Though cohesive style and fashion may quite often be the antithesis of what one sees while walking the Seattle streets, Washington does, indeed, have quite the underlying fashion and apparel history. In fact, Seattle ranks fourth in the nation in the number and concentration of fashion occupations.
Prosperity Partnership posted a blog in March about the breadth of fashion in the region. The Washington State Fashion and Apparel Industry Cluster Study, mentioned in the blog, looks at the economic impact of fashion in Washington, highlighting some of the core strengths: Local designers with “international acclaim,” international retailers born from companies founded in Washington, and strong school programs in fashion, design, and textiles.
enterpriseSeattle posted a video and report on their website with key figures discussing the breakdown of the cluster study, and every person quoted had very positive things to say: they were surprised by the numbers (both job- and money-wise) coming from the fashion industry, surprised by the stability over the industry throughout the recession, and increasingly optimistic about the advancement of the industry into a more technological and accessible age. Check out the video for more breakdowns of numbers and findings in the study.
Luly Yang is a great example of a Seattle designer undoubtedly reaching high acclaim. Between 2004 and 2008, she had spreads in 19 different publications and released several different collections. This year, she has already begun to release 2011 Bridal Collections. Check out her site to see what it looks like to make it in the fashion world!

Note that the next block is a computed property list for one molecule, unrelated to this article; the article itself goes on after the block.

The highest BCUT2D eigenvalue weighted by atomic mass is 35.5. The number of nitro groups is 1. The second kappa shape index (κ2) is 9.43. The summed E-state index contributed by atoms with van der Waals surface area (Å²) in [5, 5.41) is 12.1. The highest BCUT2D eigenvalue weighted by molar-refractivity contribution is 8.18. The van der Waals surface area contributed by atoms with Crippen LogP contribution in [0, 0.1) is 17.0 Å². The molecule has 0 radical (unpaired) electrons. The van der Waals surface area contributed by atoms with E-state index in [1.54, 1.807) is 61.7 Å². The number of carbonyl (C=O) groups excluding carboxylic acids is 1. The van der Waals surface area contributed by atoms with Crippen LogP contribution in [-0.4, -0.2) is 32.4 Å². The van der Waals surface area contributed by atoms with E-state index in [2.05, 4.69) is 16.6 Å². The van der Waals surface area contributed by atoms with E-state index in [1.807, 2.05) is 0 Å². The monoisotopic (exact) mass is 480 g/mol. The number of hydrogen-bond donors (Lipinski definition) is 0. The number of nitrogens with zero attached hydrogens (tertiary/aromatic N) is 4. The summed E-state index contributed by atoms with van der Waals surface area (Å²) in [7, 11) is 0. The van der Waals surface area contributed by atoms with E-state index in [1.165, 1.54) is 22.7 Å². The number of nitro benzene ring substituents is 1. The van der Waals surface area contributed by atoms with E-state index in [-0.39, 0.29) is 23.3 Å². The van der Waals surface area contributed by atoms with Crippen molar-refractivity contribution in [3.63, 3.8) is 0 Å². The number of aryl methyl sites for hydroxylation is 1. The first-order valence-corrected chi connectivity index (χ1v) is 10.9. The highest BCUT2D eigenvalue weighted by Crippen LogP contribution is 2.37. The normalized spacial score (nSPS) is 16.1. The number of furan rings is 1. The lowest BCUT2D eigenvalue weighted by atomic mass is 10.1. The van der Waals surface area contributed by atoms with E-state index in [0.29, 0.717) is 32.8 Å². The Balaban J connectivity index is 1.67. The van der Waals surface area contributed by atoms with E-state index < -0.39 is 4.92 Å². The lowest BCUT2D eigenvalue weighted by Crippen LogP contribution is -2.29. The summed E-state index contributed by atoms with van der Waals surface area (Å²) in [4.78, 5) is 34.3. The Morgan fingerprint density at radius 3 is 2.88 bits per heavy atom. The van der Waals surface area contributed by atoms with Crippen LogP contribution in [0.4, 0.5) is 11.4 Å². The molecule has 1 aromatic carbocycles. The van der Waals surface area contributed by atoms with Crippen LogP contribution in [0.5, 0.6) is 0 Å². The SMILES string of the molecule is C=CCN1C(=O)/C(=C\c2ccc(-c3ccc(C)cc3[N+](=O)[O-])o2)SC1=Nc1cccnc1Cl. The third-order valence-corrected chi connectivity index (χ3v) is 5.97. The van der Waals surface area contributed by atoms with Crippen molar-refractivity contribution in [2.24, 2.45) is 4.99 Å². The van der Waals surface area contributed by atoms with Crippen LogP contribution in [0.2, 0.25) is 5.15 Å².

Also, check out Richard Blayne for a great example of an up-and-coming designer from Seattle, quickly rising to national acclaim through an appearance on Project Runway and well-received designs.
Of course, Nordstrom and REI are two of the bigger names coming out of Seattle. But Seattle and the outlying suburbs also host a diverse variety of small boutiques and startup shops, not to mention the stores that don’t quite make the ranks of REI but are growing and becoming better known, like Zumies.
Washington State University (WSU) offers programs through their nationally and internationally recognized Department of Apparel, Merchandising, Design and Textiles. WSU leads in research and preparing students to enter the industry, as over half of the faculty has direct, relevant industry experience. Other trade schools and college programs include Seattle Central Community College, Seattle Pacific University, International Academy of Design and Technology, Seattle Art Institute, and the University of Washington Retail Management Program.
If you’re trying to break into the fashion industry, you should definitely be in touch with Fashion Network – Seattle (FNS). They will keep you up-to-date on local designers, fashion news, good editorials, fashion technology and other pertinent fashion-related topics, with an eye on how an expansion of Seattle fashion could boost the economy and create great jobs. FNS seeks “to expand the boundaries of what fashion means to Seattlelites by making fashion approachable and attainable by educating, exposing and entertaining.”
As a tool for growing or beginning designers and fashion business, Seattle Fashion Incubator (SFI) may have some useful tools and information. SFI’s goal is “to provide emerging fashion brands in the greater Seattle area with the ideal environment to develop and grow their business.” Check them out for local help and information.